For all businesses, digital transformation is a step into the future, forcing organisations to re-assess for a more efficient business operation. Harnessing the power of digital technology has proven to be a challenge for many businesses in the UK.
Despite it being the centre of attention for the government and industries worldwide, the UK is still largely behind in adopting digitisation within a business. In 2022, the Minister for Tech and the Digital Economy within the UK’s digital strategy highlighted over £5 billion which has been spent in 2020 on digital R&D by UK businesses.
How has the Covid-19 pandemic affected businesses with the aspirations to digitalise?
The Covid pandemic has put through businesses from all industries on a global and national level some unpredictable challenges, and businesses are still navigating through the aftermath. Although there was a clear emphasis to go ‘further and faster’, the pandemic proved to bring further challenges to the businesses’ willingness to digitally adapt, with only 23% of British businesses taking action. The report from Manpower Group has also detailed the global digital transformation stats which stood at 33%, significantly higher than the UK. This comes with no surprise, as a study carried out by EY in 2022 shared that out of all CFOs in large organisations who have been surveyed, only 11% identified as being at the ‘advanced’ stage of digitisation.
Does the government lead by example?
Their initial enthusiasm and innovative spirit with high aspirations would suggest they should be, however, data proves differently. The National Audit Office’s findings detail that the Government’s endeavours to date have ‘lacked specificity, cross-government endorsement, clear lines of accountability and business ownership. Subsequently, former flagship programmes have slowly shut down and failed to deliver results.’
Why has the UK been slow to adopt digitalisation?
The first obstacle is: Initial cost
A revolutionary process like digitising will come at a cost. As a report detailed by the Department for Business, Energy and Industrial Strategy, SMEs and several businesses often see a financial obstacle when looking to innovate or improve certain processes. Finding the funds to comfortably look at the next steps is more often than not nearly impossible, categorising digital transformation as a distant dream. Sadly, this obstacle is not only present in SMEs but also in the UK government who state that they are ‘held back by costly and outdated technology’ and ‘does not leverage scale in technology procurement’.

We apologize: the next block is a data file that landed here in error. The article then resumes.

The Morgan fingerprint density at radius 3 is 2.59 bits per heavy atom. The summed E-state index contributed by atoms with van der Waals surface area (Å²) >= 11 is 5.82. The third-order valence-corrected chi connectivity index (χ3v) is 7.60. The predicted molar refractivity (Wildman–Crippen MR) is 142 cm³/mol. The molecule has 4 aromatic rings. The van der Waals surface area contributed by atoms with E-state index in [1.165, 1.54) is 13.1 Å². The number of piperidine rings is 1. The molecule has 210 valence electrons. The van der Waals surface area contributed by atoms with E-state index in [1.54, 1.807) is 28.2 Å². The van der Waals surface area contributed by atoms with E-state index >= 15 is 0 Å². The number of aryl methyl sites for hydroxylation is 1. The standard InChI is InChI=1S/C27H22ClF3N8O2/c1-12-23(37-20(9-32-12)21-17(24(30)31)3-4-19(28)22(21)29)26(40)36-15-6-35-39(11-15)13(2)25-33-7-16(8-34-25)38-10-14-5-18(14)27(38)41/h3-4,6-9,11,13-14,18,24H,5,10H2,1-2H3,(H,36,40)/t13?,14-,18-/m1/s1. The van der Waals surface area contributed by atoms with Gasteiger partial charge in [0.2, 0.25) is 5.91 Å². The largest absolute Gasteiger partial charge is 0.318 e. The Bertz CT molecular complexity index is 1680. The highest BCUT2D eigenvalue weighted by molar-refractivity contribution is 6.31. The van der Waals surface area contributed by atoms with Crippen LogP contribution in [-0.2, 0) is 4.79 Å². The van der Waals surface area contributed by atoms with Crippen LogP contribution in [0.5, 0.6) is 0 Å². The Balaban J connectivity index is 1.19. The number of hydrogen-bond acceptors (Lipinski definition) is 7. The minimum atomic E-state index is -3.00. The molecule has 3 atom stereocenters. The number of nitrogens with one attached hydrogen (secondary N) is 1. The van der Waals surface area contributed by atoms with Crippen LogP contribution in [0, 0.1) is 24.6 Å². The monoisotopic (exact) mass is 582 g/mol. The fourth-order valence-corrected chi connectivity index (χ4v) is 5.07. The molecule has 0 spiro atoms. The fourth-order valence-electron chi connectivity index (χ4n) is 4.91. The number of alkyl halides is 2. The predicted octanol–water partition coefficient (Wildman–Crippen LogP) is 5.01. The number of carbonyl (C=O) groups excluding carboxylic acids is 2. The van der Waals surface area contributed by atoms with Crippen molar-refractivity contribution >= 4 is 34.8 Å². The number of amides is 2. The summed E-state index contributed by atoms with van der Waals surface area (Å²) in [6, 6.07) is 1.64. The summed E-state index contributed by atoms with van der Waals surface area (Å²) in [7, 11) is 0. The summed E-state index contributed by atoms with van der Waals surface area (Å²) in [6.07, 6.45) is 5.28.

From overwhelming decisions to lack of expertise
44% of UK SMEs state that there’s ‘too much confusing information’ out there about tech solutions for digitisation, which is a substantial barrier to digitisation. This overwhelming amount of choice, paired with the level of awareness (or lack of) when it comes to competition influences their receptiveness to new business integrations and procedures to keep up with the advancements of the industry- as the BEIS report suggests.
As the Government are also lacking an efficient implementation, business in the country doesn’t have the skilled leadership necessary to make digitisation a success in the public sector and within businesses.
The NAO has also put UK businesses in the spotlight for blaming tech when digitisation fails, usually accompanied by reluctance stemming from a contrast in culture and attitudes. NAO also stated that ‘when large digital business change programmes run into difficulty, there is rarely a single, isolated reason which causes [them] to fail. Many face intrinsic business challenges as well as technical challenges.’ To resolve this, businesses need to understand that digital business transformation begins with organisational change which builds a strong foundation for success. This foundation goes beyond processes and starts at mindset shifts, the way people work and general day-to-day business processes.
Sticking to tried and tested methods will not bring the success UK SMEs seek, and to begin the adaptation process, businesses will need to perceive digitisation as a necessity to successfully run a business.
Accountants insights into digitisation
Although the above barriers highlight a slow adaptation, UK businesses are aware of the benefits accountancy software brings to their operation. This is evident when organisations are approached with new tech options, and the response to accountancy software is much more positive than the responses to new CRM or HR softwares. Due to the already trusted benefit of time-saving, SMEs are more inclined to adopt automated accounting software to increase efficiency.
Despite the openness, there’s still a barrier. SMEs tend to hesitate when it comes to purchasing software they’re unable to try first. Looking for advice on which software to invest in, accountants are often under the spotlight and become the trusted in-house adviser. They have the chance to shine a light on the intimidating tech landscape, which if adopted correctly will encourage organisations to grow.
Why is digitalisation important?
From a global perspective and within the UK’s digital strategy, ‘economic future, jobs, wage levels, prosperity, national security, cost of living, productivity, ability to compete globally and geo-political standing in the world’ are all reliant on continued and growing success in digital technology. With the help of accountants, successful removal of the above barriers can happen, resulting in a revolutionary operational transformation, reaching internal processes, clients and beyond.
If you are interested in learning more about digitalisation, get in touch with Phil Chalmers at email@example.com to learn more about our specialist accounting and financial management software.